My redos would include:
– the production sound, especially in the first third of the film
– making sure the lighting and the camera were best buddies instead of bitter rivals
– the ending
The sound was tricky, in that we shot the majority of the sessions in my father’s refurbished barn, which was already wired to be a music studio. While we didn’t always nail mic placement — the only criteria to be a boom operator was ability to fit in the room — the overall sound of the sessions themselves were fantastic, especially for a $200,000 film. But when we shot on location in NYC, we had almost no control. I didn’t even have a mixing board until halfway through the week of shooting. We had no on-site audio engineer, and the windows faced a busy cross-street. As a result, we had to ADR a significant portion of those scenes, almost all of which are at the beginning of the film.
The lighting and the camera often didn’t get along. I was used to shooting in low light personally, but only in club situations where the primary light sources were literally balls of flame coming out of a performers mouth. The camera was the best tech available from the MFA Photo/Video cage at SVA. If only I had known what kind of DSLRs were coming down the pike. Can you imagine REMEDY shot on a Sony A7s?! Oddly enough, I think the digital noise and occasional artifacts ultimately worked in our favor. Would “clean” really suit this movie? Would Cassavettes shoot 4k?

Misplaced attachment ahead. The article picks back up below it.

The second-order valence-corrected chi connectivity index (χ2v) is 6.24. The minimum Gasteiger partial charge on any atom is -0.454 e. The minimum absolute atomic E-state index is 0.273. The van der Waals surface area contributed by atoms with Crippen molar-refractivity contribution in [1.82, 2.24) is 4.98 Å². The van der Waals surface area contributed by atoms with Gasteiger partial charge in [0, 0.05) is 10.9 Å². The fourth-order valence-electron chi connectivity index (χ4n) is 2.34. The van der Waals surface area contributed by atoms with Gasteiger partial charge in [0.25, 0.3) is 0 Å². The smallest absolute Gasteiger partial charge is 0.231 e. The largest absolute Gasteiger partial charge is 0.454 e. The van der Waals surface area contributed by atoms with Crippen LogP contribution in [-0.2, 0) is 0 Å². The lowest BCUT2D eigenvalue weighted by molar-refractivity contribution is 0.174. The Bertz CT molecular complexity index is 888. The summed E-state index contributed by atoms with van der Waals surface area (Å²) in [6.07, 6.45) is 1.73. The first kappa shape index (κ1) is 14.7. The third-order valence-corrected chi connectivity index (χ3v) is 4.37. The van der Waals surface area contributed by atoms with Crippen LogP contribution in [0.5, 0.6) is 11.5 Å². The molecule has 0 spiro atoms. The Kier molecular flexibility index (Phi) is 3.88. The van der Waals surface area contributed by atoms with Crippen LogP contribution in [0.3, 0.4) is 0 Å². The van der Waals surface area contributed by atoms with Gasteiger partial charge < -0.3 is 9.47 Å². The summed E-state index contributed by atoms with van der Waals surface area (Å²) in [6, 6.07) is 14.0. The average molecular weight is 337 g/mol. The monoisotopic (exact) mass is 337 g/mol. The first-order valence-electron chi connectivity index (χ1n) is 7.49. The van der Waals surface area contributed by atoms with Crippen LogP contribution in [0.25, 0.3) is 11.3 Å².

The ending. Ohhhhh, the ending. I struggled with that like you wouldn’t believe. First off, there was a lot more to my story at the dungeon that I didn’t feel comfortable including. I stayed on for months after doing the session shown in the film, mostly answering phones. But there was, in fact, one more session. I was managing a shoestring shift that night, and the dental fetishist the film refers to as “Marathon Man” — NY dommes know him by a different pseudonym — calls in. There’s no one available. So I decided to take it myself. I get dressed, completely unsure of myself, and I enter the room to begin the session. But I’m barely a minute in before I feel the panic attack coming on. I start crying as I feel the invisible hands start closing around my neck.
And you know what? Mighty Marathon Man, who always pretends he’s in some twisted medical office from the moment he walks into a dungeon until the moment he walks out, breaks character. He breaks character , possibly for the first time in his kinky career, and asks if I’m okay. “No,” I say. And I completely lose it and leave the room.
I didn’t think of this until a year after we wrapped shooting. Now that would have been the ending from hell. Excuse me while I kick myself a few more times.